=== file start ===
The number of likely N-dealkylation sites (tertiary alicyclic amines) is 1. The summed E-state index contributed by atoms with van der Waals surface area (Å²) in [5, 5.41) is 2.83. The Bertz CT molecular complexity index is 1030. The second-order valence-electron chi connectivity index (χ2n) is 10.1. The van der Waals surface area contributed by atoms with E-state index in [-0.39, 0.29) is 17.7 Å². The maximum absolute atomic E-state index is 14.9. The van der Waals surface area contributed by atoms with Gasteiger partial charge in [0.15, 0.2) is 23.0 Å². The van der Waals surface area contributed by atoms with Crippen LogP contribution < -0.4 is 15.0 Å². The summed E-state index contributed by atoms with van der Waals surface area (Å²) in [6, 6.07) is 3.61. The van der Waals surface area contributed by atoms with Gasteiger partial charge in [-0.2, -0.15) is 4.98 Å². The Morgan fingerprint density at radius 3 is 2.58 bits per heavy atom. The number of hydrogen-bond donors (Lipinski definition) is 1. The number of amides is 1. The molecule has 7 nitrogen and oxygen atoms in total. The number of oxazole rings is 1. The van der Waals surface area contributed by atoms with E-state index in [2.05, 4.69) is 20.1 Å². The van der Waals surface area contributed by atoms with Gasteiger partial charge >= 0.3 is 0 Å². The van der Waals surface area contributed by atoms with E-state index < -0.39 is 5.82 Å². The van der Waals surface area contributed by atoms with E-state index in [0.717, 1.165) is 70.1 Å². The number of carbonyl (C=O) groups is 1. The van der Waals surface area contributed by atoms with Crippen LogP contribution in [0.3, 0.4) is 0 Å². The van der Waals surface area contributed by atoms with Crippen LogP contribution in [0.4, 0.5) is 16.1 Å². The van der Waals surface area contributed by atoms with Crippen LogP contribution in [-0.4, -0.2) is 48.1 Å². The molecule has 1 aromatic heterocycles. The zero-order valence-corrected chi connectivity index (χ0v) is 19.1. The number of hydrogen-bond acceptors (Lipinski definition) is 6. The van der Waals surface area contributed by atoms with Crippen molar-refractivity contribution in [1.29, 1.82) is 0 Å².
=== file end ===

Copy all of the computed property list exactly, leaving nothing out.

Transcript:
The number of likely N-dealkylation sites (tertiary alicyclic amines) is 1. The summed E-state index contributed by atoms with van der Waals surface area (Å²) in [5, 5.41) is 2.83. The Bertz CT molecular complexity index is 1030. The second-order valence-electron chi connectivity index (χ2n) is 10.1. The van der Waals surface area contributed by atoms with E-state index in [-0.39, 0.29) is 17.7 Å². The maximum absolute atomic E-state index is 14.9. The van der Waals surface area contributed by atoms with Gasteiger partial charge in [0.15, 0.2) is 23.0 Å². The van der Waals surface area contributed by atoms with Crippen LogP contribution < -0.4 is 15.0 Å². The summed E-state index contributed by atoms with van der Waals surface area (Å²) in [6, 6.07) is 3.61. The van der Waals surface area contributed by atoms with Gasteiger partial charge in [-0.2, -0.15) is 4.98 Å². The Morgan fingerprint density at radius 3 is 2.58 bits per heavy atom. The number of hydrogen-bond donors (Lipinski definition) is 1. The number of amides is 1. The molecule has 7 nitrogen and oxygen atoms in total. The number of oxazole rings is 1. The van der Waals surface area contributed by atoms with E-state index in [2.05, 4.69) is 20.1 Å². The van der Waals surface area contributed by atoms with Gasteiger partial charge >= 0.3 is 0 Å². The van der Waals surface area contributed by atoms with E-state index < -0.39 is 5.82 Å². The van der Waals surface area contributed by atoms with E-state index in [0.717, 1.165) is 70.1 Å². The number of carbonyl (C=O) groups is 1. The van der Waals surface area contributed by atoms with Crippen LogP contribution in [0.3, 0.4) is 0 Å². The van der Waals surface area contributed by atoms with Crippen LogP contribution in [0.4, 0.5) is 16.1 Å². The van der Waals surface area contributed by atoms with Crippen LogP contribution in [-0.4, -0.2) is 48.1 Å². The molecule has 1 aromatic heterocycles. The zero-order valence-corrected chi connectivity index (χ0v) is 19.1. The number of hydrogen-bond acceptors (Lipinski definition) is 6. The van der Waals surface area contributed by atoms with Crippen molar-refractivity contribution in [1.29, 1.82) is 0 Å².